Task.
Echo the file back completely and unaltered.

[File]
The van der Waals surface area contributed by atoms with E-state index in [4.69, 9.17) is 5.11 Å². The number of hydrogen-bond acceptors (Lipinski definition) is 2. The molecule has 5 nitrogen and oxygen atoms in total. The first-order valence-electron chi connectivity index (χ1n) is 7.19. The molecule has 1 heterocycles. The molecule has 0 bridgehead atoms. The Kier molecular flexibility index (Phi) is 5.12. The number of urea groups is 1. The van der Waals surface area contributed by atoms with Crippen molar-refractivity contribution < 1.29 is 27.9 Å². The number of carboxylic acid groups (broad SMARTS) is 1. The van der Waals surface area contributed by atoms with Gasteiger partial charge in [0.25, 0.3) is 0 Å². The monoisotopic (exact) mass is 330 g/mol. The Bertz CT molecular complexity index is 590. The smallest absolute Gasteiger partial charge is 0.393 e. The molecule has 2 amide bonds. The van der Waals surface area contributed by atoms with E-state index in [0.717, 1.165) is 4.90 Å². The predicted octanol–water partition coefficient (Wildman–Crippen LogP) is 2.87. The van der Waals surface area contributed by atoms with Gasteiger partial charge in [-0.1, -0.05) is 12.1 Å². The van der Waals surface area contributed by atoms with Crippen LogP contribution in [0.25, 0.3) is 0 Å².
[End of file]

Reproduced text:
The van der Waals surface area contributed by atoms with E-state index in [4.69, 9.17) is 5.11 Å². The number of hydrogen-bond acceptors (Lipinski definition) is 2. The molecule has 5 nitrogen and oxygen atoms in total. The first-order valence-electron chi connectivity index (χ1n) is 7.19. The molecule has 1 heterocycles. The molecule has 0 bridgehead atoms. The Kier molecular flexibility index (Phi) is 5.12. The number of urea groups is 1. The van der Waals surface area contributed by atoms with Crippen molar-refractivity contribution < 1.29 is 27.9 Å². The number of carboxylic acid groups (broad SMARTS) is 1. The van der Waals surface area contributed by atoms with Gasteiger partial charge in [0.25, 0.3) is 0 Å². The monoisotopic (exact) mass is 330 g/mol. The Bertz CT molecular complexity index is 590. The smallest absolute Gasteiger partial charge is 0.393 e. The molecule has 2 amide bonds. The van der Waals surface area contributed by atoms with E-state index in [0.717, 1.165) is 4.90 Å². The predicted octanol–water partition coefficient (Wildman–Crippen LogP) is 2.87. The van der Waals surface area contributed by atoms with Gasteiger partial charge in [-0.1, -0.05) is 12.1 Å². The van der Waals surface area contributed by atoms with Crippen LogP contribution in [0.25, 0.3) is 0 Å².